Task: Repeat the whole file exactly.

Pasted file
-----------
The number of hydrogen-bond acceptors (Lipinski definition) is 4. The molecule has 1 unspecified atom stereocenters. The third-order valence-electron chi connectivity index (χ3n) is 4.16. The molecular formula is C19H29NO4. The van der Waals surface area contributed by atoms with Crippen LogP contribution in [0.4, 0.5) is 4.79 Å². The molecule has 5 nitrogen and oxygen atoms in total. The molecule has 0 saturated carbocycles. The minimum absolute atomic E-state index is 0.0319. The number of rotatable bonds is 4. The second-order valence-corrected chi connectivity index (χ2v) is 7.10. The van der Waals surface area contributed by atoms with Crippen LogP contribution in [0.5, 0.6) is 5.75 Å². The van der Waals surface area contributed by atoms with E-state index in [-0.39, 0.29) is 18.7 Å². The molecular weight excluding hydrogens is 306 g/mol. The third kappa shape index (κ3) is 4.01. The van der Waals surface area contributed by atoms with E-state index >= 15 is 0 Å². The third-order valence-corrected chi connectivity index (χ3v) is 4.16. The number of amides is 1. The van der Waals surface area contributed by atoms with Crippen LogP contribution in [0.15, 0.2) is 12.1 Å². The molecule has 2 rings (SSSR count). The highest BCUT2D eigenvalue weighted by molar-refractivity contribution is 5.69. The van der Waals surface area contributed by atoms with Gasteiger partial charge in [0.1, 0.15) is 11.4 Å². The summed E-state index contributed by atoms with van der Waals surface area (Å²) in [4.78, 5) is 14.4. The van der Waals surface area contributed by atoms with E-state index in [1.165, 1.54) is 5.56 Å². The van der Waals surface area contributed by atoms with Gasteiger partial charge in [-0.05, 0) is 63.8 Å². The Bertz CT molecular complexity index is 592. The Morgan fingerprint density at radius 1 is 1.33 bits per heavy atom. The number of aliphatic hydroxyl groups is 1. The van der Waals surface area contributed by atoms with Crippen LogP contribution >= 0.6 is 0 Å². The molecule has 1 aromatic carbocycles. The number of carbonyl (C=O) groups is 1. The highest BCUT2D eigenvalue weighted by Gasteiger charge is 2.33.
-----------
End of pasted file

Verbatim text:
The number of hydrogen-bond acceptors (Lipinski definition) is 4. The molecule has 1 unspecified atom stereocenters. The third-order valence-electron chi connectivity index (χ3n) is 4.16. The molecular formula is C19H29NO4. The van der Waals surface area contributed by atoms with Crippen LogP contribution in [0.4, 0.5) is 4.79 Å². The molecule has 5 nitrogen and oxygen atoms in total. The molecule has 0 saturated carbocycles. The minimum absolute atomic E-state index is 0.0319. The number of rotatable bonds is 4. The second-order valence-corrected chi connectivity index (χ2v) is 7.10. The van der Waals surface area contributed by atoms with Crippen LogP contribution in [0.5, 0.6) is 5.75 Å². The van der Waals surface area contributed by atoms with E-state index in [-0.39, 0.29) is 18.7 Å². The molecular weight excluding hydrogens is 306 g/mol. The third kappa shape index (κ3) is 4.01. The van der Waals surface area contributed by atoms with E-state index >= 15 is 0 Å². The third-order valence-corrected chi connectivity index (χ3v) is 4.16. The number of amides is 1. The van der Waals surface area contributed by atoms with Crippen LogP contribution in [0.15, 0.2) is 12.1 Å². The molecule has 2 rings (SSSR count). The highest BCUT2D eigenvalue weighted by molar-refractivity contribution is 5.69. The van der Waals surface area contributed by atoms with Gasteiger partial charge in [0.1, 0.15) is 11.4 Å². The summed E-state index contributed by atoms with van der Waals surface area (Å²) in [4.78, 5) is 14.4. The van der Waals surface area contributed by atoms with E-state index in [1.165, 1.54) is 5.56 Å². The van der Waals surface area contributed by atoms with Gasteiger partial charge in [-0.05, 0) is 63.8 Å². The Bertz CT molecular complexity index is 592. The Morgan fingerprint density at radius 1 is 1.33 bits per heavy atom. The number of aliphatic hydroxyl groups is 1. The van der Waals surface area contributed by atoms with Crippen LogP contribution >= 0.6 is 0 Å². The molecule has 1 aromatic carbocycles. The number of carbonyl (C=O) groups is 1. The highest BCUT2D eigenvalue weighted by Gasteiger charge is 2.33.